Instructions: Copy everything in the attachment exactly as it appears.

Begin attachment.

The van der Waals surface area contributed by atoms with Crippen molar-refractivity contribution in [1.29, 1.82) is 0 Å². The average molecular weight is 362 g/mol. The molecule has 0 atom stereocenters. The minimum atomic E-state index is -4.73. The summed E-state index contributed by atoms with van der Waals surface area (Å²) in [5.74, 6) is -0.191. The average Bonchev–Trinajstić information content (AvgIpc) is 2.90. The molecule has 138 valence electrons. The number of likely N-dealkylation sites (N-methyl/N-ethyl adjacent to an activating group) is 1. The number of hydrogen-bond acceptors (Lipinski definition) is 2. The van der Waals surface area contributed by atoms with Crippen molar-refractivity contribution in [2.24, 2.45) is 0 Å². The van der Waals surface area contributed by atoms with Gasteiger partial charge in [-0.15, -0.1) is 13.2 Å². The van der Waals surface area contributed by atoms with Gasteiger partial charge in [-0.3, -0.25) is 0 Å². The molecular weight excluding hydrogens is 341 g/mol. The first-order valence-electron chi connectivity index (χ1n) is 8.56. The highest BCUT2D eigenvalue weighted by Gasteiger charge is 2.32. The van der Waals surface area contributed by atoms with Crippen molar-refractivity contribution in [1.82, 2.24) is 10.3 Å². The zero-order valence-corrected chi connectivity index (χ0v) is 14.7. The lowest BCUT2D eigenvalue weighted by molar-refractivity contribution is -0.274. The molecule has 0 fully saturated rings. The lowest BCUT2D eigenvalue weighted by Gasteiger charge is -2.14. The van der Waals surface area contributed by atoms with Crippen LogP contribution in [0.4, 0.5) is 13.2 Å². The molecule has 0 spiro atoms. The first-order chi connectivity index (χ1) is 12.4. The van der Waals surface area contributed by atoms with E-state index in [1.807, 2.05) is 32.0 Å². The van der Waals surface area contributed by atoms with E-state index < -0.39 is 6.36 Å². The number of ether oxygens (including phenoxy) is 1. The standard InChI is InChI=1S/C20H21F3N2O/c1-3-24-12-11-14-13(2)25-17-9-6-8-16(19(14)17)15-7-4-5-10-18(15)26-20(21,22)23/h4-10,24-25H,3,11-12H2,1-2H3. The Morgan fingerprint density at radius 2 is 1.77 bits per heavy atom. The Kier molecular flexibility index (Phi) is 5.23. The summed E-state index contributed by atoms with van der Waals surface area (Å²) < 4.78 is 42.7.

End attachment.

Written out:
The van der Waals surface area contributed by atoms with Crippen molar-refractivity contribution in [1.29, 1.82) is 0 Å². The average molecular weight is 362 g/mol. The molecule has 0 atom stereocenters. The minimum atomic E-state index is -4.73. The summed E-state index contributed by atoms with van der Waals surface area (Å²) in [5.74, 6) is -0.191. The average Bonchev–Trinajstić information content (AvgIpc) is 2.90. The molecule has 138 valence electrons. The number of likely N-dealkylation sites (N-methyl/N-ethyl adjacent to an activating group) is 1. The number of hydrogen-bond acceptors (Lipinski definition) is 2. The van der Waals surface area contributed by atoms with Crippen molar-refractivity contribution in [2.24, 2.45) is 0 Å². The van der Waals surface area contributed by atoms with Gasteiger partial charge in [-0.15, -0.1) is 13.2 Å². The van der Waals surface area contributed by atoms with Gasteiger partial charge in [-0.3, -0.25) is 0 Å². The molecular weight excluding hydrogens is 341 g/mol. The first-order valence-electron chi connectivity index (χ1n) is 8.56. The highest BCUT2D eigenvalue weighted by Gasteiger charge is 2.32. The van der Waals surface area contributed by atoms with Crippen molar-refractivity contribution in [1.82, 2.24) is 10.3 Å². The zero-order valence-corrected chi connectivity index (χ0v) is 14.7. The lowest BCUT2D eigenvalue weighted by molar-refractivity contribution is -0.274. The molecule has 0 fully saturated rings. The lowest BCUT2D eigenvalue weighted by Gasteiger charge is -2.14. The van der Waals surface area contributed by atoms with Crippen LogP contribution in [0.4, 0.5) is 13.2 Å². The molecule has 0 spiro atoms. The first-order chi connectivity index (χ1) is 12.4. The van der Waals surface area contributed by atoms with E-state index in [1.807, 2.05) is 32.0 Å². The van der Waals surface area contributed by atoms with E-state index < -0.39 is 6.36 Å². The number of ether oxygens (including phenoxy) is 1. The standard InChI is InChI=1S/C20H21F3N2O/c1-3-24-12-11-14-13(2)25-17-9-6-8-16(19(14)17)15-7-4-5-10-18(15)26-20(21,22)23/h4-10,24-25H,3,11-12H2,1-2H3. The Morgan fingerprint density at radius 2 is 1.77 bits per heavy atom. The Kier molecular flexibility index (Phi) is 5.23. The summed E-state index contributed by atoms with van der Waals surface area (Å²) < 4.78 is 42.7.